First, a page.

Virat Kohli entertains fans the world over with effulgence in Bengaluru bash at IPL 2024

Virat Kohli. Source: IPL

What could be the major talking points about a typical Virat Kohli innings? One would be eye-catching shots. There is also something else to look out for: The cut-and-thrust activity before he takes strike. 

The way he sprints to the crease. The bat moving to-and-fro from one side to another. Perhaps, a bit of shadow practice — perfecting the alignment, like head position and front shoulder. The subsequent trigger movement, albeit a little less these days, followed by the deafening noise of the crowd after playing a stroke, are all part of a familiar Kohli-batting-manual. To sum it up, Kohli’s batting is about vigour and vitality associated with his game. 

In slightly tricky conditions for batting at the Chinnaswamy Stadium in Bengaluru, the Kohli-viewing-experience was in full flow: Trademark whips, drives or the way he skipped down the deck to pace bowlers. On expected lines, Punjab Kings’ fielders were put under pressure as he pinched twos from right under their noses.

That is, in brief, about Kohli the batter. But a typical Kohli experience also extends to certain on-field verbal exchanges with players from the opposition. It could also be about his press conferences. Eons ago, in 2011-12, there were lingering doubts about Kohli’s place in the Test side. He had responded with a gutsy 44 versus Australia at the WACA. 

In the following press conference, Kohli had noted, “I don’t know why people were after me even after the first game. I had scored two fifties before that in the match versus West Indies [in Mumbai], and suddenly I was on the verge of being dropped after one match.

“Scoring eight hundreds in one-day internationals can’t be a fluke. It’s international cricket as well. I don’t know why people have been questioning my technique or temperament so much. I have been playing at No. 3 in one-dayers, and I have not gone in to bat in very good situations in all of the 70 [odd] matches I have played. All of this is a learning curve for me. I am playing on difficult wickets in Australia.”

Since then, Kohli has achieved almost everything as a cricketer. He has broken multiple records, accumulated loads of runs across formats and frontiers. He has virtually become the face of world cricket. Yet, as every athlete gets older, there would be whispers going around about his or her future in the game. It could be a small mistake, or a poor run of form, and the age factor would be invariably brought up.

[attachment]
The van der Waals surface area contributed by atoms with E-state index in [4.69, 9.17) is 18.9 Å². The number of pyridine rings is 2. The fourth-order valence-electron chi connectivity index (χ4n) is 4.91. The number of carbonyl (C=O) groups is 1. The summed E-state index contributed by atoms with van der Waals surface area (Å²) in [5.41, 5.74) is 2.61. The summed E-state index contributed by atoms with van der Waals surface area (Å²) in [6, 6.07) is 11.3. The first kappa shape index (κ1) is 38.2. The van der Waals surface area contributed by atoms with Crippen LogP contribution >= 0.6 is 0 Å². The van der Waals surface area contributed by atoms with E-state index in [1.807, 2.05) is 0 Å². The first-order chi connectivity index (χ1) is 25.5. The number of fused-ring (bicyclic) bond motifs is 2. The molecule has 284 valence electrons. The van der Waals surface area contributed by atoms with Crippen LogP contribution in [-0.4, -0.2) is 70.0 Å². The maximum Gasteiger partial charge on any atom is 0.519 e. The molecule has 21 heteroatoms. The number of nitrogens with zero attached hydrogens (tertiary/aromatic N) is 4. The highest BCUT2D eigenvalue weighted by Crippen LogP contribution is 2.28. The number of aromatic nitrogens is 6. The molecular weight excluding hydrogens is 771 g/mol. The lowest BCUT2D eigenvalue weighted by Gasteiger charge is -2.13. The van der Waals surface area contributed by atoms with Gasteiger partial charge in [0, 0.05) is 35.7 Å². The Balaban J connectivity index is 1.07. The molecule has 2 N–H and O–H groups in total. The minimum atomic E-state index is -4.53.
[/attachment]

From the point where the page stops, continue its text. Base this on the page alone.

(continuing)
In Kohli’s case, it is no different. In the recent past, there has been speculation that the BCCI top brass was looking beyond Kohli for the upcoming ICC T20 World Cup. After the PBKS-RCB game in the IPL, Kohli quipped: “I know my name is now attached to just promoting the game in different parts of the world when it comes to T20 cricket. But I’ve still got it I guess.”

A few things generally held against Kohli are that his style of batting is ‘dated’ for T20 cricket. On the slower wickets in the Caribbean, his game might come under scrutiny while playing spinners who take the ball away from the right-hander. He answered a couple of those question marks in front of passionate Royal Challengers Bengaluru fans.

After being dropped on zero, Virat essayed a volley of shots off Sam Curran and Arshdeep Singh. At the completion of the fourth over itself, Kohli had raced to 33 off 15 deliveries. There is a T20 maxim that says   ‘Kill the Chase in PowerPlay itself’ by scoring as many runs as possible. Kohli had certainly laid the foundation. He still had some work to do, finding a way against the spin pair of Harpreet Brar and Rahul Chahar.

Kohli had a plan in mind and executed it. In the ninth over, he manufactured room after taking a leg-stump guard to bring out a wristy drive off Chahar. The ball banged into the billboards as it raced all the way. Chahar didn’t bowl another over in that game. Harpreet’s stump-to-stump line and the little bit of bounce he was extracting from a high release point was more of a challenge.

Although, in Kohli’s defence, the rest of the RCB batting unit, too, found it difficult while playing Harpreet. When Kohli was eventually dismissed, he had scored 77 off just 49 deliveries. Kohli’s control percentage (64 %) was low, but by taking the aggressive route, he was able to maintain a very healthy strike rate.

So, should Kohli be a part of the set-up for the T20 World Cup? There is a school of thought and perhaps rightly so that India should trust youngsters for the tournament. Incidentally, India’s solitary T20 World Cup triumph in 2007 came on the back of selecting a group of relatively inexperienced players. Having said that, India have confirmed Rohit Sharma, Kohli’s long-time teammate, as skipper for the World Cup. 

In that context, it is rather unfair to single out Kohli. After all, he has enough game-breaking performances to his credit in T20 World Cups. He also has the ability to soak pressure like a sponge while chasing targets and find the right gears for different situations. And as he showed on a balmy night at the Chinnaswamy Stadium, he still has the required credentials for the shortest format.

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